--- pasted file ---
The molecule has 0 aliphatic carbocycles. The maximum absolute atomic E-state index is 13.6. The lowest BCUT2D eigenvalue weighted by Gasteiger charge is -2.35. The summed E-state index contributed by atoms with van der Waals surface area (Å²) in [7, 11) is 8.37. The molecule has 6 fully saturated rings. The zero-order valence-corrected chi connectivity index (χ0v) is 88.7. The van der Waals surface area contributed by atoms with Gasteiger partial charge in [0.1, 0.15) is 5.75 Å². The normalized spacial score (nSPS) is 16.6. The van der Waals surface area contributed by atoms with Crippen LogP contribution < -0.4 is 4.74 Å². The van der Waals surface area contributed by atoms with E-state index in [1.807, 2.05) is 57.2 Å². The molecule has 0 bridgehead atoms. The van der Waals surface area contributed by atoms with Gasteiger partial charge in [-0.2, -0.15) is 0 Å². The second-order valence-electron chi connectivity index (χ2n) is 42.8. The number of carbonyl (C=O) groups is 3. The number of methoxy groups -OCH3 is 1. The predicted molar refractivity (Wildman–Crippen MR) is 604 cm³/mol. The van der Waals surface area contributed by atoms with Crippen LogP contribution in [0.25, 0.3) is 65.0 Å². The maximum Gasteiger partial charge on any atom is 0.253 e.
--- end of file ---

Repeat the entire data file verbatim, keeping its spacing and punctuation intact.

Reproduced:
The molecule has 0 aliphatic carbocycles. The maximum absolute atomic E-state index is 13.6. The lowest BCUT2D eigenvalue weighted by Gasteiger charge is -2.35. The summed E-state index contributed by atoms with van der Waals surface area (Å²) in [7, 11) is 8.37. The molecule has 6 fully saturated rings. The zero-order valence-corrected chi connectivity index (χ0v) is 88.7. The van der Waals surface area contributed by atoms with Gasteiger partial charge in [0.1, 0.15) is 5.75 Å². The normalized spacial score (nSPS) is 16.6. The van der Waals surface area contributed by atoms with Crippen LogP contribution < -0.4 is 4.74 Å². The van der Waals surface area contributed by atoms with E-state index in [1.807, 2.05) is 57.2 Å². The molecule has 0 bridgehead atoms. The van der Waals surface area contributed by atoms with Gasteiger partial charge in [-0.2, -0.15) is 0 Å². The second-order valence-electron chi connectivity index (χ2n) is 42.8. The number of carbonyl (C=O) groups is 3. The number of methoxy groups -OCH3 is 1. The predicted molar refractivity (Wildman–Crippen MR) is 604 cm³/mol. The van der Waals surface area contributed by atoms with Crippen LogP contribution in [0.25, 0.3) is 65.0 Å². The maximum Gasteiger partial charge on any atom is 0.253 e.